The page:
The first time I remember it happening was in P6. We had been asked, as part of a history topic, to draw George Wishart preaching. The boy next to me had many talents but the rendition of likenesses of early Proddies was not one of them. A head cribbed from "The Scream" was topped with a bird's nest. It sat upon a scarecrow torso that sprouted asymmetric limbs, one arm growing from the waist, the other from slightly below the shoulder.
As the rest of the class worked silently, the boy and I looked at one another, then to his drawing. As we caught each other's eyes again, the laughter started up, suppressed at first with ease but with increasing difficulty as each attempt to uncross George Wishart's eyes or equalise the lengths of his legs only made the image more hilarious. Keeping it in was like trying to hide a revved up two-stroke chainsaw under a T-shirt. Soon the reprimands came, good-natured at first but increasingly laden with irritation as the sniggering and snorting continued to burst forth.
At secondary the affliction resurfaced several times, even during my Higher biology exam when a friend entered the hall sporting the first Alan Rough perm in Lanark. I am not alone. The head of department claimed to have been thrown out of a mountaineering lecture. The speaker was showing slides of his Himalayan trip, one of which featured Sherpas carrying supplies in old tea chests. "What do they want all that tea for?" the PT asked his mate. With the help of a previous pint or four, they succumbed to the giggles and were asked to leave.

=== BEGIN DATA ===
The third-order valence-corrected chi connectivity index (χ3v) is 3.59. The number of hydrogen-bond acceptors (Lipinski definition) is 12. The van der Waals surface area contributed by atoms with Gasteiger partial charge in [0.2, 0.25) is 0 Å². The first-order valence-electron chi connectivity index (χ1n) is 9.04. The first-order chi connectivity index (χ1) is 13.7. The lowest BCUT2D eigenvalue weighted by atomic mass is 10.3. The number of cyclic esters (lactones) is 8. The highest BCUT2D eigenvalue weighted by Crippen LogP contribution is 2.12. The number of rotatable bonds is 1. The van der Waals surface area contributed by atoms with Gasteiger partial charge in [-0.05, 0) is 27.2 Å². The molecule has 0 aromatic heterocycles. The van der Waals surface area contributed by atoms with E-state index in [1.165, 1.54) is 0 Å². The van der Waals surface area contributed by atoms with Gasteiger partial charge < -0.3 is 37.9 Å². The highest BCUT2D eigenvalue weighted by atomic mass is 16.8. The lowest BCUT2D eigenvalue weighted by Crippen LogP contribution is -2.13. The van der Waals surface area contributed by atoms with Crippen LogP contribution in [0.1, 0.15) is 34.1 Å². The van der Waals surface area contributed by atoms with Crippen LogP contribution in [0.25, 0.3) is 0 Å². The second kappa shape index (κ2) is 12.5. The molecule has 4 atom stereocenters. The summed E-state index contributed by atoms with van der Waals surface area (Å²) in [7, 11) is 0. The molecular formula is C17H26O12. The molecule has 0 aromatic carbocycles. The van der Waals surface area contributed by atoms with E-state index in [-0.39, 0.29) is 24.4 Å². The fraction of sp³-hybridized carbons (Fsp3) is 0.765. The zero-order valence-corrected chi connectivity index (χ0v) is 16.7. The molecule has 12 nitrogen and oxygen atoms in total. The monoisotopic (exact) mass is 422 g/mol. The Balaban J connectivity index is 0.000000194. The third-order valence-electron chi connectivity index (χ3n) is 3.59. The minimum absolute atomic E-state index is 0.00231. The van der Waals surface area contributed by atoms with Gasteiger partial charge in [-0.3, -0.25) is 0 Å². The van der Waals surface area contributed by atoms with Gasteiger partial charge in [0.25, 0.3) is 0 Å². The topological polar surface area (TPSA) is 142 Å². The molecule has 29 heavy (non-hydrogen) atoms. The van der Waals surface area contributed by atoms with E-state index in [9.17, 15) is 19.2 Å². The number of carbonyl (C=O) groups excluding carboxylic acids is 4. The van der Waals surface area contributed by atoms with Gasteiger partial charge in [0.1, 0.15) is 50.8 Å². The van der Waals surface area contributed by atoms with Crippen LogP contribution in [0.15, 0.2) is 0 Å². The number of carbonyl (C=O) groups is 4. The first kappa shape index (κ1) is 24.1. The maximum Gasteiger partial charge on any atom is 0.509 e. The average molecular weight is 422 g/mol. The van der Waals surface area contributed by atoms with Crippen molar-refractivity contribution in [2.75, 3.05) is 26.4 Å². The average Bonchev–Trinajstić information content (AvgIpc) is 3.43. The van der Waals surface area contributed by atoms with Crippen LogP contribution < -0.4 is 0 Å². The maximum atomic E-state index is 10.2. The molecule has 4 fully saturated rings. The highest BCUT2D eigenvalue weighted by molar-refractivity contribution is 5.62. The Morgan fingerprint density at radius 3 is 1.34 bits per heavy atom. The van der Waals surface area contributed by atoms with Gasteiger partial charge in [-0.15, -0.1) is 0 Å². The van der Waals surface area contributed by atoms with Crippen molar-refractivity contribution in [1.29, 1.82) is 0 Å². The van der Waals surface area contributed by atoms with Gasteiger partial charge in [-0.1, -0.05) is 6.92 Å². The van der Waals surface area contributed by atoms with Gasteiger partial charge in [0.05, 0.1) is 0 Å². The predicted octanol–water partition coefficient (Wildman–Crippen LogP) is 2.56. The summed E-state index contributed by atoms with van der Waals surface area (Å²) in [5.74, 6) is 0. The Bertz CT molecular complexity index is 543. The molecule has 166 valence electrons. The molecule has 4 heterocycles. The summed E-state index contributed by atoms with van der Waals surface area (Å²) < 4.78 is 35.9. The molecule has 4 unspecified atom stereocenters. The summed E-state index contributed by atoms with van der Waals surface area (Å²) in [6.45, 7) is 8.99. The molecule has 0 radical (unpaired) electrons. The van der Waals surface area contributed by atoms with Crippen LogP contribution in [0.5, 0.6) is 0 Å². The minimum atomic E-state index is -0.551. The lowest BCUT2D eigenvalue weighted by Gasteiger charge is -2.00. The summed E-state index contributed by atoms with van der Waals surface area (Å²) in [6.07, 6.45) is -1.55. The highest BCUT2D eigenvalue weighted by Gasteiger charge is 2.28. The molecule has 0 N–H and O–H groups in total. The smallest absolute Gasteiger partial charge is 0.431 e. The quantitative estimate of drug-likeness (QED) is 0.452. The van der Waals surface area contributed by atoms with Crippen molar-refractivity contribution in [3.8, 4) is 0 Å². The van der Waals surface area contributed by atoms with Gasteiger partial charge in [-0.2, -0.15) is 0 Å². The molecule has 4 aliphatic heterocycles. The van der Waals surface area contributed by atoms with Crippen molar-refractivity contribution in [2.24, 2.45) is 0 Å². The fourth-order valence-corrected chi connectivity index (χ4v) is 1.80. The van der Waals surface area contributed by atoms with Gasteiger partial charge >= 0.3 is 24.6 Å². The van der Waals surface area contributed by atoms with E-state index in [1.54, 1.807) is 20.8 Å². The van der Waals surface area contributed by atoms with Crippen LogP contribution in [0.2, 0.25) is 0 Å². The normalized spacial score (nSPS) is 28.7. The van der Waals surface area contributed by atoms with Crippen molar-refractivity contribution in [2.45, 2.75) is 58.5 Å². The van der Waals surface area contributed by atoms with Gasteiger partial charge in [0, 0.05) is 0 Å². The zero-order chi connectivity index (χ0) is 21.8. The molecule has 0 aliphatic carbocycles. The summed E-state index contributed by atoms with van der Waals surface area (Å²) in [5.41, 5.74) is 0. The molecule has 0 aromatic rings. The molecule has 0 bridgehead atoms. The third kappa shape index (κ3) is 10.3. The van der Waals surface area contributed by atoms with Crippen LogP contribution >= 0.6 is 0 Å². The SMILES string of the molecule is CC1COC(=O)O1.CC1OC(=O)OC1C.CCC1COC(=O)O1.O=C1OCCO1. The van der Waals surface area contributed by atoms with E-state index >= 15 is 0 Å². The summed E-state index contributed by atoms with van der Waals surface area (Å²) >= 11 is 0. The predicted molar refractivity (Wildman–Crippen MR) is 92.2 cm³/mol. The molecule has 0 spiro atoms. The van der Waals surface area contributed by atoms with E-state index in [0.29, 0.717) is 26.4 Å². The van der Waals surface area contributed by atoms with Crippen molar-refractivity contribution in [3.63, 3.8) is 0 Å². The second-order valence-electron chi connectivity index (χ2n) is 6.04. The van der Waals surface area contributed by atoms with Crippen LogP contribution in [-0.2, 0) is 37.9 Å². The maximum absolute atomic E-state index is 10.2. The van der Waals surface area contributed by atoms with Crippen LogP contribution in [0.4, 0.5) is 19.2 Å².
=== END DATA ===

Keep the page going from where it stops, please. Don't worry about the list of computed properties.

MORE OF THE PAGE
I, too, failed to grow out of ill-controlled laughing. At university we had a rather poor maths lecturer who resembled the space alien at the end of Star Trek's closing credits, the one with the shock of vertical white hair. He was habitually clothed in an elongated Columbo-style mac and trousers that, due to their inequality of leg length, would have been ideal for my primary pal's George Wishart. His appearance should not have been enough to induce mirth in fairly politically correct students who were no oil paintings themselves. Unfortunately, the lecturer had a couple of bizarre blackboard habits to help things along. Having scrawled several lines of a differential equation on the board, he would stand back, arms folded, with his lower jaw thrust forwards like the open drawer of a cash register. Worse was his practice of eschewing any mechanism for raising a blackboard frame in favour of doing the splits as he worked his way down. I still remember almost having to dive out of a tutorial room when he performed both actions simultaneously.
As a result of these experiences, I vowed at teacher training college that, should I come across a pupil in agony suppressing a fit of giggles, I would make some light remark to allow him or her to laugh out loud and be done with it. And I kept my vow, right up until the time a girl actually did have a fit of ill-suppressed giggles. I told her to behave herself or I would put her out until she settled down. Hypocritical? Don't make me laugh.
Gregor Steele has a recurrent nightmare where he has to apologise for laughing uncontrollably at a staff assembly.